Famous Aussie handbag maker Oroton has gone into voluntary administration, joining the other well-known Australian retail names that have run into financial trouble this month.
The company, which makes high-end bags, wallets and other accessories, suspended its shares on the Australian Securities Exchange on Tuesday, and said on Thursday that it had called in voluntary administrators after failing to sell the company or find new investors to prop it up and turn it around.
“Despite a comprehensive process, the strategic review [announced in mMay] has not resulted in any viable option for recapitalising or selling the company at this point in time which could achieve a better outcome than voluntary administration,” Oroton said in a statement to the stock exchange.
Oroton said it would continue to trade as normal under the administrator’s control.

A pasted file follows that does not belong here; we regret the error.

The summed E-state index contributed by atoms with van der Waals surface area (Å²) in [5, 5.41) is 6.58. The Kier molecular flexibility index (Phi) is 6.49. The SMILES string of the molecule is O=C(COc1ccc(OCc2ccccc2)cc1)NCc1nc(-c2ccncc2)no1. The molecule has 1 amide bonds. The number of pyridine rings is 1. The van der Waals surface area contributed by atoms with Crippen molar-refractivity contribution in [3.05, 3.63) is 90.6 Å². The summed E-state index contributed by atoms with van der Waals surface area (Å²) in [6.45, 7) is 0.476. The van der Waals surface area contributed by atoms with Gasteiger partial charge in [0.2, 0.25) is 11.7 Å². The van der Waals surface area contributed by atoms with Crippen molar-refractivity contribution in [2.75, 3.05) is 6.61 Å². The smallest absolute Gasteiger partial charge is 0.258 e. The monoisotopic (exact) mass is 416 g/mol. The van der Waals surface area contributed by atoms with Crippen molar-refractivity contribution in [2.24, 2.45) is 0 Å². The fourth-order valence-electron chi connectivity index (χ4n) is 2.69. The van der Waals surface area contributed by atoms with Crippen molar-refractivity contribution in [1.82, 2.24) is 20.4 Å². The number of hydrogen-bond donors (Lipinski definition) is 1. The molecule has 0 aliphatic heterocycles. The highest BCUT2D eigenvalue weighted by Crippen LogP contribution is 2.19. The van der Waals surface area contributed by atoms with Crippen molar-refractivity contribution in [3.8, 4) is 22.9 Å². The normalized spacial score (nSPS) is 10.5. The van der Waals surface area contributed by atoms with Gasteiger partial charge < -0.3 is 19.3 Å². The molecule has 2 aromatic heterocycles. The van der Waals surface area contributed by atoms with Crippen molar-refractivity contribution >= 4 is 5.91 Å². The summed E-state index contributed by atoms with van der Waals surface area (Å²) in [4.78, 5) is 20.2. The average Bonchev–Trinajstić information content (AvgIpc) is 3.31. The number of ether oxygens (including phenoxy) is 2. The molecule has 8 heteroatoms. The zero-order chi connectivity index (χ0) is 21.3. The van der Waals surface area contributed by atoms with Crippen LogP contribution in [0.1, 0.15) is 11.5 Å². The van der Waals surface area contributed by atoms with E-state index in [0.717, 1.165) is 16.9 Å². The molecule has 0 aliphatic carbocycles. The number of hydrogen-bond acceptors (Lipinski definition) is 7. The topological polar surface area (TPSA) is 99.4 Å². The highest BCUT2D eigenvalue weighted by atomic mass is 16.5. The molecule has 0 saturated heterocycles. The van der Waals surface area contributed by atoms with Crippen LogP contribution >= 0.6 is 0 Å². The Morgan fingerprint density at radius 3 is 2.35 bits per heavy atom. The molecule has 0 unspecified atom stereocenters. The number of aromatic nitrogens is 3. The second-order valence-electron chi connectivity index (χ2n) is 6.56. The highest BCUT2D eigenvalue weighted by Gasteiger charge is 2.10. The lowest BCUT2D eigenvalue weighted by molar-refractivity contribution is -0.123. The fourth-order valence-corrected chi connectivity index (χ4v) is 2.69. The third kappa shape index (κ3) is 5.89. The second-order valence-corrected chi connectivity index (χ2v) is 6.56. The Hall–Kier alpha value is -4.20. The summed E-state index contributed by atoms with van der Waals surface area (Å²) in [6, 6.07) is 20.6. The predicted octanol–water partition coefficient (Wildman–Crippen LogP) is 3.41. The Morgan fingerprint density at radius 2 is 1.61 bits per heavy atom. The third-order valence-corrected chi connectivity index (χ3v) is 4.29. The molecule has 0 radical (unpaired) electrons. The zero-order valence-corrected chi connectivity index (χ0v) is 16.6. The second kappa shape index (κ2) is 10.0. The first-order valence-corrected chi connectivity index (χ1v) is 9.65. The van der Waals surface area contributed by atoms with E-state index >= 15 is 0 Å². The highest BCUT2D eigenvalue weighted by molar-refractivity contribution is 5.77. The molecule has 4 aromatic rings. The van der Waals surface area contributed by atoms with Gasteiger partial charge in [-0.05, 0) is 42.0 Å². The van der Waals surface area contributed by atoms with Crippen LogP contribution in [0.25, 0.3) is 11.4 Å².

Oroton was launched in 1938, with a name that means a ‘tonne of gold’ in Latin. It was best known at first for making mesh bags and accessories, and went on to join the stock exchange as a listed company in 1987.
The administrator, Deloitte said that it would continue to look for new investors or a buyer, while the company’s MD Ross Lane said the board was disappointed to have had to opt for administration, but that it was the best way to protect the future of the “iconic Austalian brand”.
The company’s AGM on December 1 has been cancelled. Instead, its creditors will meet on December 11.
Oroton is just the latest in series of well-known Australian brands to run into financial troubles. Specialty Fashion Group, which owns Katies, Millers and Rivers, said on November 21 that it would close 300 of its 1,000-plus stores by 2020, after a six-year earnings decline.
Topshop, Payless Shoes, Marcs, David Lawrence, Dick Smith have all closed their doors in the past two years.